"The success of Discovery Park has been contagious," said Charles O. Rutledge, the park's executive director and interim vice provost for research. "It's been slightly more than a year since we announced the park's formation, and it already has attracted nearly $50 million in research funding."
Scientists and engineers are increasingly using computer simulations to better understand how mathematical theories work in practice and to test design changes. The simulations have become vital for a wide variety of scientific research.
"Over the last 20 years, computation has emerged as a third way of doing science, one that complements theory and experimentation," said Mark Lundstrom, Purdue's Scifres Distinguished Professor of Electrical and Computer Engineering and director of the new center.
Simulations are needed to fully test and understand designs using nanotechnology, an emerging science in which new materials and tiny structures are built atom-by-atom or molecule-by-molecule. "Nano" is a prefix meaning one-billionth, so a nanometer is one-billionth of a meter, or roughly 10 atoms wide.
"There is a need for computational work in any field, but especially in a field in which you are exploring completely new kinds of devices and structures," Lundstrom said.
Engineers and scientists are trying to design transistors, memory cells and other electronic devices that are not much larger than individual atoms. Researchers can create simulations that show what's happening in each nanometer-scale device. But it is more complicated to extend those simulations into larger size scales to see how all the tiny parts fit together and function as a complete machine.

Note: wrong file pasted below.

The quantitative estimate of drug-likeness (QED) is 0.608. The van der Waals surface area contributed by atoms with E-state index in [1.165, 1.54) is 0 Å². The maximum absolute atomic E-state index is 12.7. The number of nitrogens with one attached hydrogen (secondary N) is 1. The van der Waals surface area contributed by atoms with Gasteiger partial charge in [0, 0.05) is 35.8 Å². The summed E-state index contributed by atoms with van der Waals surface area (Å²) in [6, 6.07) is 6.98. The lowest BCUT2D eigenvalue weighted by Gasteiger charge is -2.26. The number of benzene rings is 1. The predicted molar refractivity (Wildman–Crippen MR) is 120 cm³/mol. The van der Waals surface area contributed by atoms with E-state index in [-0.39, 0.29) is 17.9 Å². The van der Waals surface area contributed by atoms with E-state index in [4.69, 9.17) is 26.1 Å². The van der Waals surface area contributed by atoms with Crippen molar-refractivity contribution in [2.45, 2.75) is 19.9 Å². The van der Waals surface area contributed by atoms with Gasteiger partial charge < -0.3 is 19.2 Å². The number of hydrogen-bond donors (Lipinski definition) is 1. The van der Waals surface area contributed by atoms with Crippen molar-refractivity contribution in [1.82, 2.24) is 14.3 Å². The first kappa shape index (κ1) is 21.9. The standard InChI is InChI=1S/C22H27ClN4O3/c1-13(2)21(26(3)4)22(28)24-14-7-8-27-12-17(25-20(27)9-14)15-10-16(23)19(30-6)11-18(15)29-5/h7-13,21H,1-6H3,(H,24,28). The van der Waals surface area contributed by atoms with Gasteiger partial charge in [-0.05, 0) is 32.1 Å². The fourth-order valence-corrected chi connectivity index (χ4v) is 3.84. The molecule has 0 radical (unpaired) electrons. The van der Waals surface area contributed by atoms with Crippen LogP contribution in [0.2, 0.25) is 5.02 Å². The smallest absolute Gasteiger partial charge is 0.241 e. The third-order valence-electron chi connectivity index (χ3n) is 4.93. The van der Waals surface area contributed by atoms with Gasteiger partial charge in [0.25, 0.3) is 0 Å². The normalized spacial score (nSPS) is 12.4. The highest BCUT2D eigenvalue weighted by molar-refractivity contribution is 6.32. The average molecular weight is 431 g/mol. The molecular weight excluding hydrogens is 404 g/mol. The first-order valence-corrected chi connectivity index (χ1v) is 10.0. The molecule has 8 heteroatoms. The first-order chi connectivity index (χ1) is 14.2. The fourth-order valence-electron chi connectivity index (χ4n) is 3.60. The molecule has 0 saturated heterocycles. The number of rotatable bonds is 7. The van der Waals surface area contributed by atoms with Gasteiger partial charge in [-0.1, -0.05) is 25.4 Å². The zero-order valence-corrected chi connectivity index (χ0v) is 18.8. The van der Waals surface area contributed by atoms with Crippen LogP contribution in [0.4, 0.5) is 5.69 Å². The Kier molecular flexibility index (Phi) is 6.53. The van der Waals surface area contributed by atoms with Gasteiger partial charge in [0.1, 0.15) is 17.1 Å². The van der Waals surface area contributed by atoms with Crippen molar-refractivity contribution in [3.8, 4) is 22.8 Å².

One problem is that matter behaves differently on the scale of nanometers than it does in the ordinary, macro-world of inches and feet. Another complication is that extremely small devices operate much faster than larger circuits and equipment.
The center will focus on creating simulations to unite size and time scales that now separate categories of research, showing the entire workings of a design, from its atomic-scale layout to its macro-scale features.
"Problems in nanotechnology transcend length scales, time scales and academic disciplines," Lundstrom said. "Our challenge is to bring together experts in well-developed disciplines to address science in the gaps between disciplines, and to focus teams on the most challenging problems in nanotechnology."
The center will dovetail with the NASA-funded institute, where a group of six universities will work to develop high-performance technologies for space missions. Its director is Supriyo Datta, the Thomas Duncan Distinguished Professor of Electrical and Computer Engineering.
"We have a real opportunity to connect theory and experiment in a way that has not been done before," Datta said. "Many of the problems being addressed by theory and computation are the same problems being addressed experimentally at the NASA institute, and the two fit together very nicely."